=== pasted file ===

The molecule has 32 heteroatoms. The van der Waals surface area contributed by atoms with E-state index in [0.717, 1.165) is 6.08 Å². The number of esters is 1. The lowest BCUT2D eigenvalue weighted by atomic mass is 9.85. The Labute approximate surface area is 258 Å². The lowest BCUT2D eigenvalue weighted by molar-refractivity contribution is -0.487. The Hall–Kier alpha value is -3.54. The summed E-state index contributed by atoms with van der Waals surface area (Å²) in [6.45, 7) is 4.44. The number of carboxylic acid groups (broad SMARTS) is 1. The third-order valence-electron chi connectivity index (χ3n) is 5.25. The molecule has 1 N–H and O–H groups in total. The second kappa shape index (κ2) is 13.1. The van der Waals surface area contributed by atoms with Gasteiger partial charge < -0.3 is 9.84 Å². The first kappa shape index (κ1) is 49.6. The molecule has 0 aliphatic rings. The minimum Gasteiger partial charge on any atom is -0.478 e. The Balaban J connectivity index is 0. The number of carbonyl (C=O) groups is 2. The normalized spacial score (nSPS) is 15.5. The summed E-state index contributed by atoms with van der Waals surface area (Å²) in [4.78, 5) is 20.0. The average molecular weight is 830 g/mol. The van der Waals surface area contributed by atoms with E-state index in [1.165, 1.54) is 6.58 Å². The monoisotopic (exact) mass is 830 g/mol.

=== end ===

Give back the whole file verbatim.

The molecule has 32 heteroatoms. The van der Waals surface area contributed by atoms with E-state index in [0.717, 1.165) is 6.08 Å². The number of esters is 1. The lowest BCUT2D eigenvalue weighted by atomic mass is 9.85. The Labute approximate surface area is 258 Å². The lowest BCUT2D eigenvalue weighted by molar-refractivity contribution is -0.487. The Hall–Kier alpha value is -3.54. The summed E-state index contributed by atoms with van der Waals surface area (Å²) in [6.45, 7) is 4.44. The number of carboxylic acid groups (broad SMARTS) is 1. The third-order valence-electron chi connectivity index (χ3n) is 5.25. The molecule has 1 N–H and O–H groups in total. The second kappa shape index (κ2) is 13.1. The van der Waals surface area contributed by atoms with Gasteiger partial charge < -0.3 is 9.84 Å². The first kappa shape index (κ1) is 49.6. The molecule has 0 aliphatic rings. The minimum Gasteiger partial charge on any atom is -0.478 e. The Balaban J connectivity index is 0. The number of carbonyl (C=O) groups is 2. The normalized spacial score (nSPS) is 15.5. The summed E-state index contributed by atoms with van der Waals surface area (Å²) in [4.78, 5) is 20.0. The average molecular weight is 830 g/mol. The van der Waals surface area contributed by atoms with E-state index in [1.165, 1.54) is 6.58 Å². The monoisotopic (exact) mass is 830 g/mol.